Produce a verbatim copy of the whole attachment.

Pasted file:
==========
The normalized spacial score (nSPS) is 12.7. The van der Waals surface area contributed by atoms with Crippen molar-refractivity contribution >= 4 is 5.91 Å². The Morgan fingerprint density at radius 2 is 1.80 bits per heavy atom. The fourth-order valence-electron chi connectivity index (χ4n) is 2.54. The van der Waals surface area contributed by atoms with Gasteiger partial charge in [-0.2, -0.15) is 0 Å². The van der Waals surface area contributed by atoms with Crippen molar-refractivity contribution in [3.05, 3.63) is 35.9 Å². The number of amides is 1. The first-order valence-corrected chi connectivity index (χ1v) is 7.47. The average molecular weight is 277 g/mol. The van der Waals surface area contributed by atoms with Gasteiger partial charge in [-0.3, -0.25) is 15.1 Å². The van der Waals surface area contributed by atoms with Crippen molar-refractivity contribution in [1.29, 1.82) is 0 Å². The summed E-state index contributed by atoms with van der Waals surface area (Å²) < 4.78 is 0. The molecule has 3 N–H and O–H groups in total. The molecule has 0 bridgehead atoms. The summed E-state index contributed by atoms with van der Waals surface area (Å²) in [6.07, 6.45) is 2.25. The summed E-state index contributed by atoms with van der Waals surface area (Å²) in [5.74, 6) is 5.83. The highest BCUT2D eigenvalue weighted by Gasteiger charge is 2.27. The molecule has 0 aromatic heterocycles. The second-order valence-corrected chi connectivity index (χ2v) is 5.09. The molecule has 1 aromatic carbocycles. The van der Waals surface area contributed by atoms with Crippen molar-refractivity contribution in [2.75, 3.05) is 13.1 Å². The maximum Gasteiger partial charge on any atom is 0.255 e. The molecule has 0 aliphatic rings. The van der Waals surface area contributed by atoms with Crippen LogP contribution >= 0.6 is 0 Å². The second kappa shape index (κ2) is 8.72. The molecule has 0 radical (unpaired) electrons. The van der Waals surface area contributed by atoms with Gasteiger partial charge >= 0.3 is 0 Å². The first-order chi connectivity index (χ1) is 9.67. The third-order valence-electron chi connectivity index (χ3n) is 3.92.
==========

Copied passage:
The normalized spacial score (nSPS) is 12.7. The van der Waals surface area contributed by atoms with Crippen molar-refractivity contribution >= 4 is 5.91 Å². The Morgan fingerprint density at radius 2 is 1.80 bits per heavy atom. The fourth-order valence-electron chi connectivity index (χ4n) is 2.54. The van der Waals surface area contributed by atoms with Gasteiger partial charge in [-0.2, -0.15) is 0 Å². The van der Waals surface area contributed by atoms with Crippen molar-refractivity contribution in [3.05, 3.63) is 35.9 Å². The number of amides is 1. The first-order valence-corrected chi connectivity index (χ1v) is 7.47. The average molecular weight is 277 g/mol. The van der Waals surface area contributed by atoms with Gasteiger partial charge in [-0.3, -0.25) is 15.1 Å². The van der Waals surface area contributed by atoms with Crippen molar-refractivity contribution in [1.29, 1.82) is 0 Å². The summed E-state index contributed by atoms with van der Waals surface area (Å²) < 4.78 is 0. The molecule has 3 N–H and O–H groups in total. The molecule has 0 bridgehead atoms. The summed E-state index contributed by atoms with van der Waals surface area (Å²) in [6.07, 6.45) is 2.25. The summed E-state index contributed by atoms with van der Waals surface area (Å²) in [5.74, 6) is 5.83. The highest BCUT2D eigenvalue weighted by Gasteiger charge is 2.27. The molecule has 0 aromatic heterocycles. The second-order valence-corrected chi connectivity index (χ2v) is 5.09. The molecule has 1 aromatic carbocycles. The van der Waals surface area contributed by atoms with Crippen molar-refractivity contribution in [2.75, 3.05) is 13.1 Å². The maximum Gasteiger partial charge on any atom is 0.255 e. The molecule has 0 aliphatic rings. The van der Waals surface area contributed by atoms with Crippen LogP contribution >= 0.6 is 0 Å². The second kappa shape index (κ2) is 8.72. The molecule has 0 radical (unpaired) electrons. The van der Waals surface area contributed by atoms with Gasteiger partial charge >= 0.3 is 0 Å². The first-order chi connectivity index (χ1) is 9.67. The third-order valence-electron chi connectivity index (χ3n) is 3.92.